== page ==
The Institute of Fiscal (IFS) is calling for controversial tax reforms, which could see millions of self-employed workers and businesses facing higher bills.
According to a new report by the IFS, the UK’s tax system “discourages employment, investment and risk-taking” and the parts that “dictate how different forms of income are taxed are not fit for purpose.”
It claims that 1 in 5 of the UK’s workforce is working through their own businesses and this way of working has grown rapidly in the last 20 years because “their incomes are taxed at much lower rates than the incomes of employees doing similar work.”
The report claims that an employee earning £40,000 generates £3,300 more in tax for the Treasury than a self-employed person doing the same work, and £4,300 more than freelancers and contractors working through their own limited company.
The IFS argue that this is largely because an employee’s income is also subject to employers’ National Insurance Contributions (NICs), unlike the self-employed. It also states that the difference could be even greater as the tax levy on Capital Gains Tax is much lower than on earned income – something that is said to significantly benefit the wealthiest.
As a result, the think tank is calling for the “preferential tax rates” on Capital Gains Tax, dividends and self-employed income to be removed, but warns that “simply raising taxes” risks stifling economic growth at a time when the UK needs it the most.
IFS’s report has caused concern among industry bodies as it could be seen as a catalyst for a potential tax grab in the March Budget by Chancellor Rishi Sunak.
Jesse Norman, Financial Secretary to the Treasury, has already echoed similar views to MPs at a select committee. He said: “The Treasury’s position is that at the point of tax, if people are doing the same work, they should be taxed in the same or similar way”, signalling a potential tax hike for the self-employed.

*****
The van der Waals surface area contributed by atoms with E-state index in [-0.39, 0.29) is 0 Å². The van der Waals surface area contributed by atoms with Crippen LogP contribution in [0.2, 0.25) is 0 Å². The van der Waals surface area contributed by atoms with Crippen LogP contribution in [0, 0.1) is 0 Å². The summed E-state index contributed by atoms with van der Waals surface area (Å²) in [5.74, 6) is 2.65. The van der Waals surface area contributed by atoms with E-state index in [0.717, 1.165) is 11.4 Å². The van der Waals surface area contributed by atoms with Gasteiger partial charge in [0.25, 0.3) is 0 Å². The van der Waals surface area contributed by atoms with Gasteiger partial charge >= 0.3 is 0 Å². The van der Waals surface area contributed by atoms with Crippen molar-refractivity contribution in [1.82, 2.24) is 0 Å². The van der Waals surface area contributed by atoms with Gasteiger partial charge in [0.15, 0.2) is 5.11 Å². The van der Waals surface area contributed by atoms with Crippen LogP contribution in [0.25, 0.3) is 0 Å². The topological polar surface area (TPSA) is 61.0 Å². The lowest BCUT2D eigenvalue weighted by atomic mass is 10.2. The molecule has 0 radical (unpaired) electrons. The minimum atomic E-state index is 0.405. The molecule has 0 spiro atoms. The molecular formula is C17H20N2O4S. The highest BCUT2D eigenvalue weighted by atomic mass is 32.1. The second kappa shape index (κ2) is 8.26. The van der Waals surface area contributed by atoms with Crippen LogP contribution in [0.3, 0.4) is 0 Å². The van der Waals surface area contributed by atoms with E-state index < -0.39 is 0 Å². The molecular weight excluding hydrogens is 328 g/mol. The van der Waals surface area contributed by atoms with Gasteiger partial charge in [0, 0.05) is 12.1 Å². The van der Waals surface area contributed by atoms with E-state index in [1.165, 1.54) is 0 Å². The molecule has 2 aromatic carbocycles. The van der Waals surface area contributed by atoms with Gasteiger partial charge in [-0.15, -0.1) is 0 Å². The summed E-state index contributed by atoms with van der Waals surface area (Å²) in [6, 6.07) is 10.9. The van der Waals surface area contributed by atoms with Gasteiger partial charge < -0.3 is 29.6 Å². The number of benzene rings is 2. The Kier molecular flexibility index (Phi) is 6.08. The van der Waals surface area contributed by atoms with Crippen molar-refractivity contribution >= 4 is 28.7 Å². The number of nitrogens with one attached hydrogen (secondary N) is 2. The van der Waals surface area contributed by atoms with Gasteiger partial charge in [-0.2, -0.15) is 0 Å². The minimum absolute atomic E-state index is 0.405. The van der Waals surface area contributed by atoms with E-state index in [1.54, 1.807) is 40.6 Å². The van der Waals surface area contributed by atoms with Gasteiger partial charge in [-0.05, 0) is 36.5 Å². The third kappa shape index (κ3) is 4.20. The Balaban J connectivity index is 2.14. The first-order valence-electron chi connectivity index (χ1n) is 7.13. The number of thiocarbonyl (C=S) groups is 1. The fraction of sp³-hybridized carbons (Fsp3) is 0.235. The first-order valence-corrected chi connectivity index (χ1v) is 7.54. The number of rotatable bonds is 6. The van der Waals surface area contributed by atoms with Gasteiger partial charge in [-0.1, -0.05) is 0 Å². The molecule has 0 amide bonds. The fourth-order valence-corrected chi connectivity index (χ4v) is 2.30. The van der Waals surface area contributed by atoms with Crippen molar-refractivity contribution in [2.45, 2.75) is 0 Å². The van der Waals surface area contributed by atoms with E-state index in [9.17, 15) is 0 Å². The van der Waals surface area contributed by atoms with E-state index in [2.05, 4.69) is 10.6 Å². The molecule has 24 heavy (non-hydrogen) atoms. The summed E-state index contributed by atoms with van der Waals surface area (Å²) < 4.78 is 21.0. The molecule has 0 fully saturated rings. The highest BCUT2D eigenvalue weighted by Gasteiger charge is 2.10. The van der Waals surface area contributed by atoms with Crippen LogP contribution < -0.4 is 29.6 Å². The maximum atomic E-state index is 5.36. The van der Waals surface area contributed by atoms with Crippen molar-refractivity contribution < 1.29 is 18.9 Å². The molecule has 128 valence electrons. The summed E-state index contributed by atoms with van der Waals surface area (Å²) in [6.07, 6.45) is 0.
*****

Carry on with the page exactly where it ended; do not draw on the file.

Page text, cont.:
Alasdair Hutchison, Policy Development Manager at IPSE, said: “Almost every economic analysis, including the IFS’s own Deaton Review of Inequalities published just weeks ago, has shown that the self-employed have been one of the hardest hit groups economically in the pandemic.
“Nearly half a million people have fallen out of self-employment since the start of 2020. To suggest that this group, an estimated 1.5 million of whom have also fallen through the gaps in government Coronavirus support, should face yet more financial stress in the form of tax hikes will strike many as deeply unfair.
“IPSE agrees the tax system needs fundamental reform, but we should not fall into the trap of thinking the self-employed don’t pay enough tax. As the IFS report correctly highlights, the main difference between employed and self-employed taxes is employers’ National Insurance.
“In many cases, it’s the companies that pay the self-employed who benefit, not the individuals themselves. We must also remember that the self-employed take on significant personal risk and have to handle everything from pensions to sick leave alone, without the help of an employer.
“At the next Budget, the Chancellor must stick to the Conservative manifesto commitment not to raise taxes and look to support the self-employed, rather than increase their costs.”